On December 2, 2020, Heineman was non-tendered by Texas. On December 3, 2020, Heineman re-signed with the Rangers on a major league contract.[17] However, on December 11, after the Rangers signed Jimmy Herget, Heineman was designated for assignment.[18]

Cincinnati Reds[edit]

On December 16, 2020, Heineman was traded to the Cincinnati Reds in exchange for Jose Acosta.[18]

Personal life[edit]

Heineman's brother, Tyler, is a professional baseball catcher.[1] Their father, Steve, served in the Santa Monica Police Department.[19]

References[edit]

  1. ^ a b "A Family Affair As UCLA Takes On Oregon: Heineman Brothers Face Each Other For First Time". Santa Monica Mirror. April 7, 2012. Retrieved August 7, 2018.
  2. ^ "#5 Scott Heineman - Profile". pointstreak.com. Retrieved January 9, 2020.
  3. ^ a b Tyson Alger (June 10, 2015). "MLB Draft 2015: Scott Heineman drafted by Texas Rangers in 11th round". The Oregonian. Retrieved January 23, 2019.
  4. ^ Pete Martini (June 10, 2015). "Ducks' Heineman drafted by Rangers". Statesman Journal. Retrieved May 21, 2019.
  5. ^ "Scott Heineman". thebaseballcube.com. Retrieved January 23, 2019.
  6. ^ Keith Raad (March 30, 2017). "Injuries can't keep Scott Heineman down". ridersinsider.mlblogs.com. Retrieved January 23, 2019.
  7. ^ "Texas Rangers: Rangers outfield prospect Scott Heineman saw opportunity in All-Star game and ran with it, just like he's doing with chance to reach majors". The Dallas Morning News. July 13, 2018. Retrieved August 7, 2018.
  8. ^ "2018-19 Leones del Escogido". Baseball-Reference.com. Retrieved November 15, 2018.
  9. ^ "Prospects added to 40-man rosters". milb.com. November 20, 2018. Retrieved January 9, 2019.
  10. ^ "Texas Rangers have announced 2018 Minor League Award recipients". MLB.com. January 9, 2019. Retrieved April 8, 2019.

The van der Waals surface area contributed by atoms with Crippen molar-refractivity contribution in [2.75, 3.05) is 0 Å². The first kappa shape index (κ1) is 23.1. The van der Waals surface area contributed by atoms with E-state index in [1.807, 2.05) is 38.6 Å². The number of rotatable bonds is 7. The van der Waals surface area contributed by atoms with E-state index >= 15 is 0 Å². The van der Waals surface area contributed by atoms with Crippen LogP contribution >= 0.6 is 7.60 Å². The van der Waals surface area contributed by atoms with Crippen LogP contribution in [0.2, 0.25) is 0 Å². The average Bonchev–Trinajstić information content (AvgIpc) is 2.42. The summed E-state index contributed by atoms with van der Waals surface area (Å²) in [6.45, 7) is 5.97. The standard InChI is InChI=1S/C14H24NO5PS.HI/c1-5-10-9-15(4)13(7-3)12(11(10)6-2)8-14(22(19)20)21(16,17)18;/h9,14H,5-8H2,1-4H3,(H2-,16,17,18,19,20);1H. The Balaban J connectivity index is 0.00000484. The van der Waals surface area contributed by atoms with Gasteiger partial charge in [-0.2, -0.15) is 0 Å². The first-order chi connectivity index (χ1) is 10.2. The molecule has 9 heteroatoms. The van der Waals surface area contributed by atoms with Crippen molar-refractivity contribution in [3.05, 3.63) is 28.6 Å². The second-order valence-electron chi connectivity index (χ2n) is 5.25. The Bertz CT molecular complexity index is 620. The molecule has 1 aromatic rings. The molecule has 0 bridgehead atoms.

11. ^ Adam J. Morris (January 22, 2019). "Scott Heineman had surgery, will miss first month". Lone Star Ball. SB Nation. Retrieved January 23, 2019.
  12. ^ RotoWire Staff (March 3, 2019). "Rangers' Scott Heineman: Moves to 60-day IL". CBS Sports. Retrieved March 4, 2019.
  13. ^ Adam J. Morris (July 3, 2019). "Texas Rangers activate, option Scott Heineman". Lone Star Ball. SB Nation. Retrieved July 3, 2019.
  14. ^ Saad Yousuf (August 2, 2019). "Two days after deadline, Rangers roster undergoes shakeup with influx of young talent". The Athletic. Retrieved August 3, 2019.
  15. ^ "Heineman makes MLB Debut as Rangers defeat Tigers 5-4". Fox Sports Southwest. Associated Press. August 2, 2019. Retrieved August 3, 2019.
  16. ^ Mike Mazzeo (September 3, 2019). "One brother hit his first MLB homer. The other got called up. On the same exact day". Yahoo Sports. Retrieved September 4, 2019.
  17. ^ T.R. Sullivan (December 3, 2020). "Joe Gatto, Scott Heineman sign with Rangers". MLB.com. Retrieved December 17, 2020.
  18. ^ a b Sam Blum (December 16, 2020). "Texas Rangers trade outfielder Scott Heineman to the Cincinnati Reds". The Dallas Morning News. Retrieved December 16, 2020.
  19. ^ Daniel Archuleta (April 5, 2012). "Baseball: Brothers with local ties square off". Santa Monica Daily Press. Retrieved November 9, 2019.

External links[edit]